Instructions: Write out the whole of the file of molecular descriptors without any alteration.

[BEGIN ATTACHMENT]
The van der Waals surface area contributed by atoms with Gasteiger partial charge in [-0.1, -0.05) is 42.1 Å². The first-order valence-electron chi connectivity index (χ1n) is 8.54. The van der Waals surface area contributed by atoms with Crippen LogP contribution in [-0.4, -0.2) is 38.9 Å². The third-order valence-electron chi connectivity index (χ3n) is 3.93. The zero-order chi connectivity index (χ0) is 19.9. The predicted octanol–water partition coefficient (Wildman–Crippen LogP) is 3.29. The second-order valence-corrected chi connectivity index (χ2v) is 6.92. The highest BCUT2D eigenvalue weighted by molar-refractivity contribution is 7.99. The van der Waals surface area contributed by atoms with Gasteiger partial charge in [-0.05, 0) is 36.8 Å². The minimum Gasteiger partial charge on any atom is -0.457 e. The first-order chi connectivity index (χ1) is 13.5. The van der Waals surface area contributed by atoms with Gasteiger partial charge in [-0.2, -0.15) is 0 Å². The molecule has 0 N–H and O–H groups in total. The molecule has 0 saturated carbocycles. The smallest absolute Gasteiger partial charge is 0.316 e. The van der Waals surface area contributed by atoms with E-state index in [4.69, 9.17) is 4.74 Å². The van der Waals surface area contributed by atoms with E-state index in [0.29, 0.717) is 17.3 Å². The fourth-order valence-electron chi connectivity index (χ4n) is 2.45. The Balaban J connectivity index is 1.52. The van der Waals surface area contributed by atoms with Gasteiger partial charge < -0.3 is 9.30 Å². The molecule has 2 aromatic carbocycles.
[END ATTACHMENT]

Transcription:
The van der Waals surface area contributed by atoms with Gasteiger partial charge in [-0.1, -0.05) is 42.1 Å². The first-order valence-electron chi connectivity index (χ1n) is 8.54. The van der Waals surface area contributed by atoms with Crippen LogP contribution in [-0.4, -0.2) is 38.9 Å². The third-order valence-electron chi connectivity index (χ3n) is 3.93. The zero-order chi connectivity index (χ0) is 19.9. The predicted octanol–water partition coefficient (Wildman–Crippen LogP) is 3.29. The second-order valence-corrected chi connectivity index (χ2v) is 6.92. The highest BCUT2D eigenvalue weighted by molar-refractivity contribution is 7.99. The van der Waals surface area contributed by atoms with Gasteiger partial charge in [-0.05, 0) is 36.8 Å². The minimum Gasteiger partial charge on any atom is -0.457 e. The first-order chi connectivity index (χ1) is 13.5. The van der Waals surface area contributed by atoms with Gasteiger partial charge in [-0.2, -0.15) is 0 Å². The molecule has 0 N–H and O–H groups in total. The molecule has 0 saturated carbocycles. The smallest absolute Gasteiger partial charge is 0.316 e. The van der Waals surface area contributed by atoms with E-state index in [4.69, 9.17) is 4.74 Å². The van der Waals surface area contributed by atoms with E-state index in [0.29, 0.717) is 17.3 Å². The fourth-order valence-electron chi connectivity index (χ4n) is 2.45. The Balaban J connectivity index is 1.52. The van der Waals surface area contributed by atoms with Gasteiger partial charge < -0.3 is 9.30 Å². The molecule has 2 aromatic carbocycles.